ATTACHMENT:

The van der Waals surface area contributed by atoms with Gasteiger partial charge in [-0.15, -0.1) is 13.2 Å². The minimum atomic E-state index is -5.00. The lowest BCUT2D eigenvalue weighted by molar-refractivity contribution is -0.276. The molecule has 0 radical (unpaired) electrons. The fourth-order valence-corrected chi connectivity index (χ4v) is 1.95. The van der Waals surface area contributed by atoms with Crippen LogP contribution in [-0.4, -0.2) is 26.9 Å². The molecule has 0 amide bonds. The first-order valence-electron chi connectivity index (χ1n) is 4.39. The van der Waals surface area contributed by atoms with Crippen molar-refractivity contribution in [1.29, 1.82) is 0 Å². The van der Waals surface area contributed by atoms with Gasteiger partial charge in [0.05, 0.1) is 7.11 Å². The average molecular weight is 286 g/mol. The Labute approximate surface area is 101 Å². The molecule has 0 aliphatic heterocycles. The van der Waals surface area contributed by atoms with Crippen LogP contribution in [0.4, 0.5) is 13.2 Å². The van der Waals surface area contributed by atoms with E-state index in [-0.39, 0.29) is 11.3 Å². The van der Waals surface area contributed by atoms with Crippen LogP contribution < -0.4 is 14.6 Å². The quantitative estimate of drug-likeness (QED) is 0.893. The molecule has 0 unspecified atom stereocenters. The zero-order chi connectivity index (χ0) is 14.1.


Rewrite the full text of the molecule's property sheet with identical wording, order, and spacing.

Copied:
The van der Waals surface area contributed by atoms with Gasteiger partial charge in [-0.15, -0.1) is 13.2 Å². The minimum atomic E-state index is -5.00. The lowest BCUT2D eigenvalue weighted by molar-refractivity contribution is -0.276. The molecule has 0 radical (unpaired) electrons. The fourth-order valence-corrected chi connectivity index (χ4v) is 1.95. The van der Waals surface area contributed by atoms with Crippen LogP contribution in [-0.4, -0.2) is 26.9 Å². The molecule has 0 amide bonds. The first-order valence-electron chi connectivity index (χ1n) is 4.39. The van der Waals surface area contributed by atoms with Crippen molar-refractivity contribution in [1.29, 1.82) is 0 Å². The van der Waals surface area contributed by atoms with Gasteiger partial charge in [0.05, 0.1) is 7.11 Å². The average molecular weight is 286 g/mol. The Labute approximate surface area is 101 Å². The molecule has 0 aliphatic heterocycles. The van der Waals surface area contributed by atoms with Crippen LogP contribution in [0.4, 0.5) is 13.2 Å². The van der Waals surface area contributed by atoms with E-state index in [-0.39, 0.29) is 11.3 Å². The van der Waals surface area contributed by atoms with Crippen LogP contribution < -0.4 is 14.6 Å². The quantitative estimate of drug-likeness (QED) is 0.893. The molecule has 0 unspecified atom stereocenters. The zero-order chi connectivity index (χ0) is 14.1.